A report on Neo-Babylonian Empire

The Neo-Babylonian Empire under Nabonidus ((r. undefined – undefined) 556–539 BC)
Map of the Old Babylonian Empire under Hammurabi ((r. undefined – undefined)c. undefined 1792–1750 BC).
Locations of some major Mesopotamian cities.
The so-called "Tower of Babel stele", depicting Nebuchadnezzar II in the top-right and featuring a depiction of Babylon's great ziggurat (the Etemenanki) to his left.
Stele of Nabonidus exhibited in the British Museum. The king is shown praying to the Moon, the Sun and Venus and is depicted as being the closest to the Moon.
Map of the path of Cyrus the Great during his 539 BC invasion of Babylonia.
Illustration of the inhabitants of Babylon deriding the Achaemenid king Darius I during the revolt of Nebuchadnezzar III in 522 BC. From the History of Darius the Great (1900) by Jacob Abbott.
Major cities of Lower Mesopotamia in the 1st century BC.
Partial view of the ruins of Babylon in modern-day Iraq.
9th century BC depiction from a cylinder seal of the Statue of Marduk, Babylon's patron deity Marduk's main cult image in the city.
Cylinder by Nabonidus, commemorating restoration work done on a temple dedicated to the god Sîn in Ur. Exhibited at the British Museum.
Tablet concerning a legal dispute over barley, from Uruk and dated to the reign of Nabonidus (544 BC). Exhibited at the Oriental Institute of the University of Chicago.
Striding lions from the Processional Street of Babylon. Exhibited at the Pergamon Museum in Berlin.
Neo-Babylonian terracotta figurine depicting a nude woman. Exhibited at the Walters Art Museum in Baltimore.
Tablet containing a 6th-century BC Babylonian "map of the world", featuring Babylon at its center. Exhibited at the British Museum.
The Babylonian marriage market, painting by Edwin Long (1875)
Tablet recording a silver payment from the temple dedicated to the god Shamash in Sippar, written during the reign of Nebuchadnezzar II. Exhibited at the Metropolitan Museum of Art
Irrigation canal from modern-day Iraq, near Baghdad
Approximate borders of the Neo-Babylonian Empire (red) and neighboring states in the 6th century BC.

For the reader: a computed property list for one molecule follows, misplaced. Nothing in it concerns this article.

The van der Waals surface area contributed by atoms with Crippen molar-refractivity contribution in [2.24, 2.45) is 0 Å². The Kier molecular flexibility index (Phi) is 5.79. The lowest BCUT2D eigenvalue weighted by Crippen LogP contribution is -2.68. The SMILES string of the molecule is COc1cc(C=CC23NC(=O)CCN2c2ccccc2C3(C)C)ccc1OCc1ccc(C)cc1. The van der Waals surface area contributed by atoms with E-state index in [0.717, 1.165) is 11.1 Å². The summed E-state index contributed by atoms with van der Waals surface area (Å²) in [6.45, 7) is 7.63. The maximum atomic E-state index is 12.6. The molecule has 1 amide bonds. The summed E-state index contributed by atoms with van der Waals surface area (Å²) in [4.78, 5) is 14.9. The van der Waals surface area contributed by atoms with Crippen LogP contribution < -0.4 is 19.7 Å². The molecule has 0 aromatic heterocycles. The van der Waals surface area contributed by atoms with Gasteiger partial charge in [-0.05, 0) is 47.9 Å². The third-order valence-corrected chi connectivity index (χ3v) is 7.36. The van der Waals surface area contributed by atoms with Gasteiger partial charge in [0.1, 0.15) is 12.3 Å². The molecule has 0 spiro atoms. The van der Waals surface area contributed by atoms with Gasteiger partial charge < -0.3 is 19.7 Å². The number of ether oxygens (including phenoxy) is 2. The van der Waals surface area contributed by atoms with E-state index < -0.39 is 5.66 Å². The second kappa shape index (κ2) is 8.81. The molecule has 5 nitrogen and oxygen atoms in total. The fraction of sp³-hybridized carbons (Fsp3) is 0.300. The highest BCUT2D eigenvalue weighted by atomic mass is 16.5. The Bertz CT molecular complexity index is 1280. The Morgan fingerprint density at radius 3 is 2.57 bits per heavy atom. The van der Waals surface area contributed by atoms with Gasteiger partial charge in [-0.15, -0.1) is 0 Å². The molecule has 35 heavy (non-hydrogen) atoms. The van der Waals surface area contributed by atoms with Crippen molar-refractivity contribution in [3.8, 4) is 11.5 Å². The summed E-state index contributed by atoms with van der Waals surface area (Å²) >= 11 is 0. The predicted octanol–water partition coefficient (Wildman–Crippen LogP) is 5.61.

Babylonian soldier as represented on the tomb of the Achaemenid king Xerxes I, c. 480 BC.
The Ishtar Gate, one of Babylon's eight inner city gates, was constructed by King Nebuchadnezzar II c. undefined 575 BC. The reconstructed gate is exhibited at the Pergamon Museum in Berlin.
City plan of Babylon, showcasing the locations of major points of interest. The outer walls and the northern Summer Palace are not shown.
Reconstruction of the Etemenanki, Babylon's great ziggurat.
Mud-brick from the Processional Street of Babylon stamped with the name of Nebuchadnezzar II.

The last of the Mesopotamian empires to be ruled by monarchs native to Mesopotamia.

- Neo-Babylonian Empire

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Map of the Neo-Assyrian Empire under Shalmaneser III (dark green) and Esarhaddon (light green)

Neo-Assyrian Empire

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The fourth and penultimate stage of ancient Assyrian history and the final and greatest phase of Assyria as an independent state.

The fourth and penultimate stage of ancient Assyrian history and the final and greatest phase of Assyria as an independent state.

Map of the Neo-Assyrian Empire under Shalmaneser III (dark green) and Esarhaddon (light green)
Approximate map of the preceding Middle Assyrian Empire at its height in the 13th century BC
Assyrian borders and campaigns under Ashur-dan II ((r. undefined – undefined)934–912 BC), Adad-nirari II ((r. undefined – undefined)911–891 BC) and Tukulti-Ninurta II ((r. undefined – undefined)890–884 BC)
Annals of Tukulti-Ninurta II ((r. undefined – undefined)890–884 BC), recounting one of his campaigns
Stele of Ashurnasirpal II ((r. undefined – undefined)883–859 BC)